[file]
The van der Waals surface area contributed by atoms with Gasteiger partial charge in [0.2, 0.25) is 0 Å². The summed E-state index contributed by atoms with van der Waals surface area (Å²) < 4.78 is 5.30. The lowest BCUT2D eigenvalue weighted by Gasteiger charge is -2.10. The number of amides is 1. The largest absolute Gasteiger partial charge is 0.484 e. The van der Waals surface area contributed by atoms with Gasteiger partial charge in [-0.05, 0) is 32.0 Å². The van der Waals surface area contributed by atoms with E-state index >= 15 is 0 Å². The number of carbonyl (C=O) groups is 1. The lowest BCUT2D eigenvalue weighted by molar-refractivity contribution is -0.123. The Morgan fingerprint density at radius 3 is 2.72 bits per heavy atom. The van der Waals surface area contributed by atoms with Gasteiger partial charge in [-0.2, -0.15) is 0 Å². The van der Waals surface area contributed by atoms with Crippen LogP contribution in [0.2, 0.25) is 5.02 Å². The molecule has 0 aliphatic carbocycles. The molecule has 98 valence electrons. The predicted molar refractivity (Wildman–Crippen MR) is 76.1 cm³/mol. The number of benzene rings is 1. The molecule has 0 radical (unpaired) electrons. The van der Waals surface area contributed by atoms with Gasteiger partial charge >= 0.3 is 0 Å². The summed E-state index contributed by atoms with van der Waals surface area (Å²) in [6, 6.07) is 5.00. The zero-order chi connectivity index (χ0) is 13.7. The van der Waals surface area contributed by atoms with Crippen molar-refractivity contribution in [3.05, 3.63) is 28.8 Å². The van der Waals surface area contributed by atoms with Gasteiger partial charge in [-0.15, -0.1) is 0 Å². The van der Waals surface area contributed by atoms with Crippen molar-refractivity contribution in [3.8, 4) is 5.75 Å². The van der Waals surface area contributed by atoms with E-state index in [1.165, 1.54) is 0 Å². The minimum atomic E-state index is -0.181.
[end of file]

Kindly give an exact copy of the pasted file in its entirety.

The van der Waals surface area contributed by atoms with Gasteiger partial charge in [0.2, 0.25) is 0 Å². The summed E-state index contributed by atoms with van der Waals surface area (Å²) < 4.78 is 5.30. The lowest BCUT2D eigenvalue weighted by Gasteiger charge is -2.10. The number of amides is 1. The largest absolute Gasteiger partial charge is 0.484 e. The van der Waals surface area contributed by atoms with Gasteiger partial charge in [-0.05, 0) is 32.0 Å². The van der Waals surface area contributed by atoms with E-state index >= 15 is 0 Å². The number of carbonyl (C=O) groups is 1. The lowest BCUT2D eigenvalue weighted by molar-refractivity contribution is -0.123. The Morgan fingerprint density at radius 3 is 2.72 bits per heavy atom. The van der Waals surface area contributed by atoms with Gasteiger partial charge in [-0.2, -0.15) is 0 Å². The van der Waals surface area contributed by atoms with Crippen LogP contribution in [0.2, 0.25) is 5.02 Å². The molecule has 0 aliphatic carbocycles. The molecule has 98 valence electrons. The predicted molar refractivity (Wildman–Crippen MR) is 76.1 cm³/mol. The number of benzene rings is 1. The molecule has 0 radical (unpaired) electrons. The van der Waals surface area contributed by atoms with Gasteiger partial charge >= 0.3 is 0 Å². The summed E-state index contributed by atoms with van der Waals surface area (Å²) in [6, 6.07) is 5.00. The zero-order chi connectivity index (χ0) is 13.7. The van der Waals surface area contributed by atoms with Crippen molar-refractivity contribution in [3.05, 3.63) is 28.8 Å². The van der Waals surface area contributed by atoms with Gasteiger partial charge in [-0.15, -0.1) is 0 Å². The van der Waals surface area contributed by atoms with Crippen molar-refractivity contribution in [3.8, 4) is 5.75 Å². The van der Waals surface area contributed by atoms with E-state index in [1.165, 1.54) is 0 Å². The minimum atomic E-state index is -0.181.